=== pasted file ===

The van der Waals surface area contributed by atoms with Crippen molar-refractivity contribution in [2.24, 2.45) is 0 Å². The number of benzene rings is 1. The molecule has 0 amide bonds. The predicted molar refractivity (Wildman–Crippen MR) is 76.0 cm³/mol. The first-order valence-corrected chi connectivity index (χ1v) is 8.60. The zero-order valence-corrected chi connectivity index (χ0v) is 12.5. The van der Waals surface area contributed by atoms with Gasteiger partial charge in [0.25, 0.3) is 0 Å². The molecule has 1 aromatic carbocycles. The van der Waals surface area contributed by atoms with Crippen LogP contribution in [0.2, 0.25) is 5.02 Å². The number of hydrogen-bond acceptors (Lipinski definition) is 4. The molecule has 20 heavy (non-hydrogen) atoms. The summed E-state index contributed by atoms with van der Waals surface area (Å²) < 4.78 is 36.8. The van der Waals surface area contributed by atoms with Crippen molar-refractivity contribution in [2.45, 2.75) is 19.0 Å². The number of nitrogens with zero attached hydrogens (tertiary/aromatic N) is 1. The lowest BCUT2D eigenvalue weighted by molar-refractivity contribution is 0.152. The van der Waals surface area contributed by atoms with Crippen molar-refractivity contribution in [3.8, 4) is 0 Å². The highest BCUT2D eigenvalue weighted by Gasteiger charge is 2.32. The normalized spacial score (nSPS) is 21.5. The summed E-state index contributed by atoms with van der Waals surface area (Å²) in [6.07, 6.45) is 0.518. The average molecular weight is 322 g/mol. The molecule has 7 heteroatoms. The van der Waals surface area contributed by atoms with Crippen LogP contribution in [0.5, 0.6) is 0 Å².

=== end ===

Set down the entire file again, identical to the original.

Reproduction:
The van der Waals surface area contributed by atoms with Crippen molar-refractivity contribution in [2.24, 2.45) is 0 Å². The number of benzene rings is 1. The molecule has 0 amide bonds. The predicted molar refractivity (Wildman–Crippen MR) is 76.0 cm³/mol. The first-order valence-corrected chi connectivity index (χ1v) is 8.60. The zero-order valence-corrected chi connectivity index (χ0v) is 12.5. The van der Waals surface area contributed by atoms with Gasteiger partial charge in [0.25, 0.3) is 0 Å². The molecule has 1 aromatic carbocycles. The van der Waals surface area contributed by atoms with Crippen LogP contribution in [0.2, 0.25) is 5.02 Å². The number of hydrogen-bond acceptors (Lipinski definition) is 4. The molecule has 20 heavy (non-hydrogen) atoms. The summed E-state index contributed by atoms with van der Waals surface area (Å²) < 4.78 is 36.8. The van der Waals surface area contributed by atoms with Crippen molar-refractivity contribution in [2.45, 2.75) is 19.0 Å². The number of nitrogens with zero attached hydrogens (tertiary/aromatic N) is 1. The lowest BCUT2D eigenvalue weighted by molar-refractivity contribution is 0.152. The van der Waals surface area contributed by atoms with Crippen molar-refractivity contribution in [3.8, 4) is 0 Å². The highest BCUT2D eigenvalue weighted by Gasteiger charge is 2.32. The normalized spacial score (nSPS) is 21.5. The summed E-state index contributed by atoms with van der Waals surface area (Å²) in [6.07, 6.45) is 0.518. The average molecular weight is 322 g/mol. The molecule has 7 heteroatoms. The van der Waals surface area contributed by atoms with Crippen LogP contribution in [0.5, 0.6) is 0 Å².